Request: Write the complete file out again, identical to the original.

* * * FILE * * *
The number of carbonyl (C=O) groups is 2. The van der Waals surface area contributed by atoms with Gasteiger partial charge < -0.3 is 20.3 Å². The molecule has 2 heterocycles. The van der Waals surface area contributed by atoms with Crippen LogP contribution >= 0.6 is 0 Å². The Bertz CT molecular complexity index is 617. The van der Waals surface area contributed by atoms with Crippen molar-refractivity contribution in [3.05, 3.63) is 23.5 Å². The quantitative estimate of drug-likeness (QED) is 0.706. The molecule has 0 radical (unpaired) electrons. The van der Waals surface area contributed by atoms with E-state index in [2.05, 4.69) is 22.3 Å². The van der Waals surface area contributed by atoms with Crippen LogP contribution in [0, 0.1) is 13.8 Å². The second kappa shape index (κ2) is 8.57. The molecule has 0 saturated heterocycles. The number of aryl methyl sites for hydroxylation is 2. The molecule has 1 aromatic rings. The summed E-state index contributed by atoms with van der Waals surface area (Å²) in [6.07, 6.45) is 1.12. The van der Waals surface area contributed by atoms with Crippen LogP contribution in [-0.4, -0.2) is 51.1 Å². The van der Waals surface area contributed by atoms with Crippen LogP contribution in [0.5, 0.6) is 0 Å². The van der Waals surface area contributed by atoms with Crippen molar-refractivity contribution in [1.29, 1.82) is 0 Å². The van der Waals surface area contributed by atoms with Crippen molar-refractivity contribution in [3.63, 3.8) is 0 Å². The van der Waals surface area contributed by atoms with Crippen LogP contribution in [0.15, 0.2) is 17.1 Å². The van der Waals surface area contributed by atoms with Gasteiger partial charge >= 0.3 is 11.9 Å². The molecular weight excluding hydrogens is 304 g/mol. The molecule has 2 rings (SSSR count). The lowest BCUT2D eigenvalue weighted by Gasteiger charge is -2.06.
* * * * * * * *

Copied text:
The number of carbonyl (C=O) groups is 2. The van der Waals surface area contributed by atoms with Gasteiger partial charge < -0.3 is 20.3 Å². The molecule has 2 heterocycles. The van der Waals surface area contributed by atoms with Crippen LogP contribution >= 0.6 is 0 Å². The Bertz CT molecular complexity index is 617. The van der Waals surface area contributed by atoms with Crippen molar-refractivity contribution in [3.05, 3.63) is 23.5 Å². The quantitative estimate of drug-likeness (QED) is 0.706. The molecule has 0 radical (unpaired) electrons. The van der Waals surface area contributed by atoms with E-state index in [2.05, 4.69) is 22.3 Å². The van der Waals surface area contributed by atoms with Crippen LogP contribution in [0, 0.1) is 13.8 Å². The second kappa shape index (κ2) is 8.57. The molecule has 0 saturated heterocycles. The number of aryl methyl sites for hydroxylation is 2. The molecule has 1 aromatic rings. The summed E-state index contributed by atoms with van der Waals surface area (Å²) in [6.07, 6.45) is 1.12. The van der Waals surface area contributed by atoms with Crippen LogP contribution in [-0.4, -0.2) is 51.1 Å². The van der Waals surface area contributed by atoms with Crippen LogP contribution in [0.5, 0.6) is 0 Å². The van der Waals surface area contributed by atoms with Crippen molar-refractivity contribution in [1.29, 1.82) is 0 Å². The van der Waals surface area contributed by atoms with Crippen molar-refractivity contribution in [3.63, 3.8) is 0 Å². The van der Waals surface area contributed by atoms with Crippen LogP contribution in [0.15, 0.2) is 17.1 Å². The van der Waals surface area contributed by atoms with Gasteiger partial charge >= 0.3 is 11.9 Å². The molecular weight excluding hydrogens is 304 g/mol. The molecule has 2 rings (SSSR count). The lowest BCUT2D eigenvalue weighted by Gasteiger charge is -2.06.